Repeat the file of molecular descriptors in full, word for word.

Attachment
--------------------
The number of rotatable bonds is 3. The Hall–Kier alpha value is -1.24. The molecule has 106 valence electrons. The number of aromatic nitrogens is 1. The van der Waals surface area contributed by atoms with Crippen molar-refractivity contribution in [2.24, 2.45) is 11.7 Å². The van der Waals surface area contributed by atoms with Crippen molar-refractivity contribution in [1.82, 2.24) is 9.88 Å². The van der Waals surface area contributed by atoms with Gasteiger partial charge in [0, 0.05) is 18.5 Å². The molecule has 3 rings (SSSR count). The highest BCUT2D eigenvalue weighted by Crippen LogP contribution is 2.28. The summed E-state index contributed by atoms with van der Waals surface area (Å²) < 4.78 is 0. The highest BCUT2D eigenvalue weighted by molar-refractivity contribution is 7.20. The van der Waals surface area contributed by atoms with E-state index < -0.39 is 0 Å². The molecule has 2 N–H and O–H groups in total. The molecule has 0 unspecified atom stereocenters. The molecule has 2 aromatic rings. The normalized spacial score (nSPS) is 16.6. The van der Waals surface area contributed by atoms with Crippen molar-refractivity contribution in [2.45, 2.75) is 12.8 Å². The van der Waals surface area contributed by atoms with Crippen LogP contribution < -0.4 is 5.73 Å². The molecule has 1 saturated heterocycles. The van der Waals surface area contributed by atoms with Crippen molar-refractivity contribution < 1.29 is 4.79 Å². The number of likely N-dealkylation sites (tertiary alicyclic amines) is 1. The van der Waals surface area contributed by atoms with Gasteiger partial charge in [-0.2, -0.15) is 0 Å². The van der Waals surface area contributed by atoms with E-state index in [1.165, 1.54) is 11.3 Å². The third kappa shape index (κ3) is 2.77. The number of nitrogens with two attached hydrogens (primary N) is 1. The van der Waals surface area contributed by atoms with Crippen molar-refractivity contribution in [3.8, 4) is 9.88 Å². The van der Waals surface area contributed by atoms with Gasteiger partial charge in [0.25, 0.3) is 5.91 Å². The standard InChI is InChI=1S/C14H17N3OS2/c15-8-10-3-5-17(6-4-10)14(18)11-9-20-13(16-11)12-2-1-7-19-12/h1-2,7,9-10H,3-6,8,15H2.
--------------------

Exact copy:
The number of rotatable bonds is 3. The Hall–Kier alpha value is -1.24. The molecule has 106 valence electrons. The number of aromatic nitrogens is 1. The van der Waals surface area contributed by atoms with Crippen molar-refractivity contribution in [2.24, 2.45) is 11.7 Å². The van der Waals surface area contributed by atoms with Crippen molar-refractivity contribution in [1.82, 2.24) is 9.88 Å². The van der Waals surface area contributed by atoms with Gasteiger partial charge in [0, 0.05) is 18.5 Å². The molecule has 3 rings (SSSR count). The highest BCUT2D eigenvalue weighted by Crippen LogP contribution is 2.28. The summed E-state index contributed by atoms with van der Waals surface area (Å²) < 4.78 is 0. The highest BCUT2D eigenvalue weighted by molar-refractivity contribution is 7.20. The van der Waals surface area contributed by atoms with E-state index < -0.39 is 0 Å². The molecule has 2 N–H and O–H groups in total. The molecule has 0 unspecified atom stereocenters. The molecule has 2 aromatic rings. The normalized spacial score (nSPS) is 16.6. The van der Waals surface area contributed by atoms with Crippen molar-refractivity contribution in [2.45, 2.75) is 12.8 Å². The van der Waals surface area contributed by atoms with Crippen LogP contribution < -0.4 is 5.73 Å². The molecule has 1 saturated heterocycles. The van der Waals surface area contributed by atoms with Crippen molar-refractivity contribution < 1.29 is 4.79 Å². The number of likely N-dealkylation sites (tertiary alicyclic amines) is 1. The van der Waals surface area contributed by atoms with Gasteiger partial charge in [-0.2, -0.15) is 0 Å². The van der Waals surface area contributed by atoms with E-state index in [1.165, 1.54) is 11.3 Å². The third kappa shape index (κ3) is 2.77. The number of nitrogens with two attached hydrogens (primary N) is 1. The van der Waals surface area contributed by atoms with Crippen molar-refractivity contribution in [3.8, 4) is 9.88 Å². The van der Waals surface area contributed by atoms with Gasteiger partial charge in [0.25, 0.3) is 5.91 Å². The standard InChI is InChI=1S/C14H17N3OS2/c15-8-10-3-5-17(6-4-10)14(18)11-9-20-13(16-11)12-2-1-7-19-12/h1-2,7,9-10H,3-6,8,15H2.